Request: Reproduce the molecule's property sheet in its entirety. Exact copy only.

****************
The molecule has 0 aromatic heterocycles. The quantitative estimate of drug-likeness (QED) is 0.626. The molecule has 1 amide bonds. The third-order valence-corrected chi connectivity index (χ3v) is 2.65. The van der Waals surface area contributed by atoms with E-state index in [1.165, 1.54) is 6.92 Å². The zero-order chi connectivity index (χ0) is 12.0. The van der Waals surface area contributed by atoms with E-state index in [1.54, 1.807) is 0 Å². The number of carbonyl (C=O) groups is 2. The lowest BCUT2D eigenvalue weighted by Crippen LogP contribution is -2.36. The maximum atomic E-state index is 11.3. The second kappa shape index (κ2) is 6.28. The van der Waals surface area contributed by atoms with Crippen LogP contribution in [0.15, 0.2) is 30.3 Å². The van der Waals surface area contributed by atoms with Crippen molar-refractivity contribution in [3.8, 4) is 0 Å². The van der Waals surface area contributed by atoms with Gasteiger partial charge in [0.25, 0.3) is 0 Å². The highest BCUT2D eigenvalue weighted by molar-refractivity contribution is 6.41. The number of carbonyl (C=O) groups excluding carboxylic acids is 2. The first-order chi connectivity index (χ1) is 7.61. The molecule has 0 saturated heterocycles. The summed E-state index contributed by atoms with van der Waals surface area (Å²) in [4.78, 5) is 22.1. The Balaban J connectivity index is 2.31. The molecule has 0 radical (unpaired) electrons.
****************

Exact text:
The molecule has 0 aromatic heterocycles. The quantitative estimate of drug-likeness (QED) is 0.626. The molecule has 1 amide bonds. The third-order valence-corrected chi connectivity index (χ3v) is 2.65. The van der Waals surface area contributed by atoms with E-state index in [1.165, 1.54) is 6.92 Å². The zero-order chi connectivity index (χ0) is 12.0. The van der Waals surface area contributed by atoms with E-state index in [1.54, 1.807) is 0 Å². The number of carbonyl (C=O) groups is 2. The lowest BCUT2D eigenvalue weighted by Crippen LogP contribution is -2.36. The maximum atomic E-state index is 11.3. The second kappa shape index (κ2) is 6.28. The van der Waals surface area contributed by atoms with Crippen LogP contribution in [0.15, 0.2) is 30.3 Å². The van der Waals surface area contributed by atoms with Crippen molar-refractivity contribution in [3.8, 4) is 0 Å². The van der Waals surface area contributed by atoms with Gasteiger partial charge in [0.25, 0.3) is 0 Å². The highest BCUT2D eigenvalue weighted by molar-refractivity contribution is 6.41. The number of carbonyl (C=O) groups excluding carboxylic acids is 2. The first-order chi connectivity index (χ1) is 7.61. The molecule has 0 saturated heterocycles. The summed E-state index contributed by atoms with van der Waals surface area (Å²) in [4.78, 5) is 22.1. The Balaban J connectivity index is 2.31. The molecule has 0 radical (unpaired) electrons.